Here's the question. How will dietary carbohydrate alter the metabolism of a well fed athlete performing steady-state exercise at 60% Max Hr, which is assumed to be 100% aerobic muscle fiber recruitment for purposes of this question. However, basal metabolic requirements still need to be accounted for.
Here's the control subject:For sake of simplicity, 30-year-old male, 170lbs, will expend 1200 cal during 3 hours of sub-maximal exercise while ingesting enough water. (test subject is hydrated as well)
Here's the test subject: Identical twin of control subject, 170lbs, will expend 1200 cals during exercise, but will ingest 200cals of a 50/50 fructose/sucrose blend at 1 hour 2 hour mark during the workout.
Obviously, one athlete has accumulated a 1200 cal deficit, and other has also expended 1200 cals but ingested 400 cals of simple sugars - therefore that athlete is at an 800 cal deficit.
Question 1)Is it possible to ascertain the difference of stored energy-substrate utilization between the two athletes as a result of 1200 cals or metabolic activity?
Question 2)Is it possible to identify the whether or not the ratio of energy substrate utilization involving fatty-acid oxidation and adipocyte mobilization is affected?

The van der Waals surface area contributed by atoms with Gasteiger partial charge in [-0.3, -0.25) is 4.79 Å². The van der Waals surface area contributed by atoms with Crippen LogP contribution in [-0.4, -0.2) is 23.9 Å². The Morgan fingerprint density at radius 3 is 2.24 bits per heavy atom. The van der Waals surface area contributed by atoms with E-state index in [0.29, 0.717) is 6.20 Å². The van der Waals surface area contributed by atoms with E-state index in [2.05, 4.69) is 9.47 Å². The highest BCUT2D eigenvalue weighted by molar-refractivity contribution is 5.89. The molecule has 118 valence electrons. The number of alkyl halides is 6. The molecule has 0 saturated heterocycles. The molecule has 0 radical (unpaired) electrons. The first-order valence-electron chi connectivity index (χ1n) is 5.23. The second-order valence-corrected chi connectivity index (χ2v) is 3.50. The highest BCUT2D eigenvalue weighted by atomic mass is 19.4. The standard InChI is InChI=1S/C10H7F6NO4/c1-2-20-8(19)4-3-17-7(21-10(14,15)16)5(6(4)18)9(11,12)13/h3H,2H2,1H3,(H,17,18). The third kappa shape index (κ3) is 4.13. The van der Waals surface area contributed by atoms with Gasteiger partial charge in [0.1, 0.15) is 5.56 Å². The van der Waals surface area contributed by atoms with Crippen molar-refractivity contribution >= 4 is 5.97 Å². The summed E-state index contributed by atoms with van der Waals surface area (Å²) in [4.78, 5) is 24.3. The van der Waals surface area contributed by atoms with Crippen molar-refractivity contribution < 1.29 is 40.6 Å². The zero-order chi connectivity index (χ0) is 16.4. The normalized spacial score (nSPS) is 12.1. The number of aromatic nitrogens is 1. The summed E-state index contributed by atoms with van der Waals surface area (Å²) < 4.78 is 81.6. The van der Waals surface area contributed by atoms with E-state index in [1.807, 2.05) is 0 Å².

Essentially, we know that both athletes are down 800 and 1200 calories respectively. But what every single lame fat-head wants to know is - which athlete "burned the most fat".
We also know that eventually, homeostasis will restore any disturbance of balance of metabolites in the blood by oxidizing fat. So the guy who didn't eat carbs does eventually - "burn the most fat."
But my Richard Cranium question is:In this scenario, how much does carbohydrate ingestion during exercise contribute to energy expenditures and how much of the recent carbohydrate is actually replacing energy substrates that are already mobilized and ready for oxidation. I'm trying to understand how the body discriminates between adipocyte mobilization and recently metabolized [created] blood-born energy stores. (that is, the carbs before they turn into glycogen or non-"free" fat cells)
See if you can figure that out from reading this.
Here's a great link, previously supplied by an esteemed forum member:
Here's the gist of the link:
Regulation of Fatty Acid Metabolism
In order to understand how the synthesis and degradation of fats needs to be exquisitely regulated, one must consider the energy requirements of the organism as a whole. The blood is the carrier of triacylglycerols in the form of VLDLs and chylomicrons, fatty acids bound to albumin, amino acids, lactate, ketone bodies and glucose. The pancreas is the primary organ involved in sensing the organism's dietary and energetic states by monitoring glucose concentrations in the blood. Low blood glucose stimulates the secretion of glucagon, whereas, elevated blood glucose calls for the secretion of insulin.
The metabolism of fat is regulated by two distinct mechanisms. One is short-term regulation, which can come about through events such as substrate availability, allosteric effectors and/or enzyme modification. The other mechanism, long-term regulation, is achieved by alteration of the rate of enzyme synthesis and turn-over.